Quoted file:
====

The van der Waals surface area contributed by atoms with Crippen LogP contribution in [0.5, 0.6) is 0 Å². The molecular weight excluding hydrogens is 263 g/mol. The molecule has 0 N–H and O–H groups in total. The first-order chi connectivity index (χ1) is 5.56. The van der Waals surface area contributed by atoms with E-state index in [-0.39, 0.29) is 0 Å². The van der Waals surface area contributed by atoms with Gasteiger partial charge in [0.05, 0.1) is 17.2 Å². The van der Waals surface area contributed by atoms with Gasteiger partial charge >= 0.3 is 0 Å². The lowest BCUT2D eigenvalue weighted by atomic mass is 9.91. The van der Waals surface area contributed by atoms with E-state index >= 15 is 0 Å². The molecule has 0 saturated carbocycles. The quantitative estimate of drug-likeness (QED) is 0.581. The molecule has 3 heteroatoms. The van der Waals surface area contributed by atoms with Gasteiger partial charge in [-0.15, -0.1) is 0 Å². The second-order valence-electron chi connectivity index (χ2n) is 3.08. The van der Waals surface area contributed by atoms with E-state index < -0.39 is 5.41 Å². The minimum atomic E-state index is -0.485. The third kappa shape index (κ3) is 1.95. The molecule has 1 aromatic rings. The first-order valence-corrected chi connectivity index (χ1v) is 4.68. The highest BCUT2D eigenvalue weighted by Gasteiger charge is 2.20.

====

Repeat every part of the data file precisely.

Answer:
The van der Waals surface area contributed by atoms with Crippen LogP contribution in [0.5, 0.6) is 0 Å². The molecular weight excluding hydrogens is 263 g/mol. The molecule has 0 N–H and O–H groups in total. The first-order chi connectivity index (χ1) is 5.56. The van der Waals surface area contributed by atoms with E-state index in [-0.39, 0.29) is 0 Å². The van der Waals surface area contributed by atoms with Gasteiger partial charge in [0.05, 0.1) is 17.2 Å². The van der Waals surface area contributed by atoms with Gasteiger partial charge >= 0.3 is 0 Å². The lowest BCUT2D eigenvalue weighted by atomic mass is 9.91. The van der Waals surface area contributed by atoms with E-state index >= 15 is 0 Å². The molecule has 0 saturated carbocycles. The quantitative estimate of drug-likeness (QED) is 0.581. The molecule has 3 heteroatoms. The van der Waals surface area contributed by atoms with Gasteiger partial charge in [-0.15, -0.1) is 0 Å². The second-order valence-electron chi connectivity index (χ2n) is 3.08. The van der Waals surface area contributed by atoms with E-state index < -0.39 is 5.41 Å². The minimum atomic E-state index is -0.485. The third kappa shape index (κ3) is 1.95. The molecule has 1 aromatic rings. The first-order valence-corrected chi connectivity index (χ1v) is 4.68. The highest BCUT2D eigenvalue weighted by Gasteiger charge is 2.20.